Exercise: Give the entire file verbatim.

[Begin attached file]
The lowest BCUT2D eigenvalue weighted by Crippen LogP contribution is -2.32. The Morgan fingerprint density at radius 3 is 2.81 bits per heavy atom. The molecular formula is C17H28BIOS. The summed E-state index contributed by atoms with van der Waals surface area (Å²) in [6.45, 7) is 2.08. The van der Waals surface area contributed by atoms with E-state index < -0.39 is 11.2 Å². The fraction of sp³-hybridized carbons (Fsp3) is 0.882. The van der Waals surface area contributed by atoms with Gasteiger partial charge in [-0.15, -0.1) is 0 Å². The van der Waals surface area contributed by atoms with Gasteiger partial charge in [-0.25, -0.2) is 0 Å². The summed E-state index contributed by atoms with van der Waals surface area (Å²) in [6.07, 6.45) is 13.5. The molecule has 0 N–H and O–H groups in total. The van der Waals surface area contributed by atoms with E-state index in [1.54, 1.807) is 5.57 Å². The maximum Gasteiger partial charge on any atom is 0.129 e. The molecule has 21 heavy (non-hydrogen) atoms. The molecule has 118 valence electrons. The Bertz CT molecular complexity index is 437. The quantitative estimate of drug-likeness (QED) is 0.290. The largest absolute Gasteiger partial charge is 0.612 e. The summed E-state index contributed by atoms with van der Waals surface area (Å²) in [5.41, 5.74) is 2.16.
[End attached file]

The lowest BCUT2D eigenvalue weighted by Crippen LogP contribution is -2.32. The Morgan fingerprint density at radius 3 is 2.81 bits per heavy atom. The molecular formula is C17H28BIOS. The summed E-state index contributed by atoms with van der Waals surface area (Å²) in [6.45, 7) is 2.08. The van der Waals surface area contributed by atoms with E-state index < -0.39 is 11.2 Å². The fraction of sp³-hybridized carbons (Fsp3) is 0.882. The van der Waals surface area contributed by atoms with Gasteiger partial charge in [-0.15, -0.1) is 0 Å². The van der Waals surface area contributed by atoms with Gasteiger partial charge in [-0.25, -0.2) is 0 Å². The summed E-state index contributed by atoms with van der Waals surface area (Å²) in [6.07, 6.45) is 13.5. The molecule has 0 N–H and O–H groups in total. The van der Waals surface area contributed by atoms with E-state index in [1.54, 1.807) is 5.57 Å². The maximum Gasteiger partial charge on any atom is 0.129 e. The molecule has 21 heavy (non-hydrogen) atoms. The molecule has 118 valence electrons. The Bertz CT molecular complexity index is 437. The quantitative estimate of drug-likeness (QED) is 0.290. The largest absolute Gasteiger partial charge is 0.612 e. The summed E-state index contributed by atoms with van der Waals surface area (Å²) in [5.41, 5.74) is 2.16.